MANILA – As 2023 comes to an end, all eyes are on the upcoming privatization of the country's main gateway -- the Ninoy Aquino International Airport (NAIA) -- which can be considered its biggest change this year.
NAIA's operator, the Manila International Airport Authority (MIAA) assures that the public would see a better airport next year with all the improvements having started in 2023.
In an interview with the Philippine News Agency (PNA), MIAA Senior Assistant General Manager Bryan Co said improvements would continue even before the private operator comes in.
"Upgrade of facilities and electrical system, air conditioner repairs will continue. We still have a full budget for next year as the turnover to private operator will be by mid-2024," he said, adding that PHP5 billion has been allocated for capital expenditures for these improvements.
Four consortia have submitted bids for the PHP170.6 billion NAIA rehabilitation project. They are the Manila International Airport Consortium, Asian Airport Consortium, GMR Airports Consortium, and SMC SAP and Co. Consortium.
The project basically aims to increase passenger annual capacity from 32 million to 60 million; and improve the NAIA complex, including facilities such as the runway, taxiway, and ramp areas as well as the firefighting facility.
While some may be wondering why there is a need to privatize the airport, Co emphasized that the NAIA should be at par with international benchmarks. To do this, he said the MIAA needs to tap the expertise of international experts. He cited as an example the privatization of airports in Cebu and Clark which have shown the effectiveness of public-private partnerships.
The MIAA will then govern the private operator and set the standards. There will be rate adjustments for the concessionaires to recover their investments, he said.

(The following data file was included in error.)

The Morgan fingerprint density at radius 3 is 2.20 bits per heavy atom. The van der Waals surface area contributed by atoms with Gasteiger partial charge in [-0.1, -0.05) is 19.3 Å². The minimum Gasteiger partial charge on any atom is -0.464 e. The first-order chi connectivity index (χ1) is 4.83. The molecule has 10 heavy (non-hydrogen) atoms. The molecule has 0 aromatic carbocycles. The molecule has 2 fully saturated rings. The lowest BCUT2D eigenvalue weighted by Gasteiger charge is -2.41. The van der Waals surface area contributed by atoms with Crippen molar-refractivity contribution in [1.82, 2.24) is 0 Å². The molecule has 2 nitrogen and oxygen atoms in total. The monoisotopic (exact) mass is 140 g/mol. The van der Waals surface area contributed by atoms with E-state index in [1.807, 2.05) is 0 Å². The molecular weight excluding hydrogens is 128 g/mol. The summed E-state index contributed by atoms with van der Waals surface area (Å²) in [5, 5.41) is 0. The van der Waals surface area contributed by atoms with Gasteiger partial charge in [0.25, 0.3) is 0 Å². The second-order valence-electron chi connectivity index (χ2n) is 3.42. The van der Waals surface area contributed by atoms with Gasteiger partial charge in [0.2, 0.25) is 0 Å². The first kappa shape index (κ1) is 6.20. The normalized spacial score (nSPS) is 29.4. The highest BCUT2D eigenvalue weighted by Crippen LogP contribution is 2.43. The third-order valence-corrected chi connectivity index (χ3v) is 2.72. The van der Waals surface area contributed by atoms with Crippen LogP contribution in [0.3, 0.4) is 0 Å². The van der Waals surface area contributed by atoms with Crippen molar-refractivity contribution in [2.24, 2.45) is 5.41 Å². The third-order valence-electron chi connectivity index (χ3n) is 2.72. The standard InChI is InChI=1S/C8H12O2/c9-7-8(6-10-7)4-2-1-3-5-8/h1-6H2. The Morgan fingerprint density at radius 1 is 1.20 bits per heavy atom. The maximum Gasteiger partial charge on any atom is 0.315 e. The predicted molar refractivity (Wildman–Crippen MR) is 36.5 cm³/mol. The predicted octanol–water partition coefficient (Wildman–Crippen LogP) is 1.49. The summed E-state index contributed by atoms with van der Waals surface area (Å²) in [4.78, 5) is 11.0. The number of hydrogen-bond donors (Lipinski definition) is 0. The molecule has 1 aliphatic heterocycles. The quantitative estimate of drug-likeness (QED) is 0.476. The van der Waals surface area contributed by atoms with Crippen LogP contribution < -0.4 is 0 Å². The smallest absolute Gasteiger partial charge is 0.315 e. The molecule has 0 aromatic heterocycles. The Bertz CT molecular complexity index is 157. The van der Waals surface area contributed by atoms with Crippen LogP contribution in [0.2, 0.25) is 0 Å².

As for the employees, Co said they have several options, including whether they would want to transfer employment to the private operator, or to stay with the MIAA.
Those who would opt out would receive a severance package, and Co said the private operator would also offer a good package, somewhat similar to a signing bonus, for those who would transfer.
There are around 1,200 employees, and those involved in airport operations (e.g. Aerobridge operator) will mostly be affected by the privatization. The official confirmed that the private operator also has the option to absorb all the employees if the latter would want to.
Co, who used to head the NAIA before MIAA General Manager Eric Jose Ines' appointment, said there has been a more efficient flow at the airport due to terminal rationalization and investment in critical infrastructure. Taxiway upgrades from asphalt to concrete were also done in 2023.
Since December 2022 and under the leadership of then General Manager Cesar Chiong, the MIAA started to maximize the capacity of all the NAIA terminals and eventually made Terminal 2 an all-domestic facility.
It can also be recalled that segmented electrical maintenance were implemented to ensure a reliable system and uninterrupted passenger processing and flight operations.
Sought for comment, the head of flag carrier Philippine Airlines (PAL) has acknowledged the efforts of the Marcos administration and the MIAA.
"We are thankful for the government support and the initiative of President Marcos to boost tourism," PAL President Stanley Ng told the Philippine News Agency in a chance interview.
More opportunities will open as the government and private sector work together, Ng said.
As an airline operator, Ng said he sees continuous digitalization and improvements in infrastructure with the privatization of NAIA.
Interconnectivity, which is in the privatization's pipeline, will further boost NAIA as the flag carrier's Manila hub.
The MIAA, he said, has been very cooperative, especially with PAL's terminal transfers.
It has been more convenient for the passengers when PAL transferred international flights at Terminal 1 and when all the domestic flights are at Terminal 2, he said. (PNA)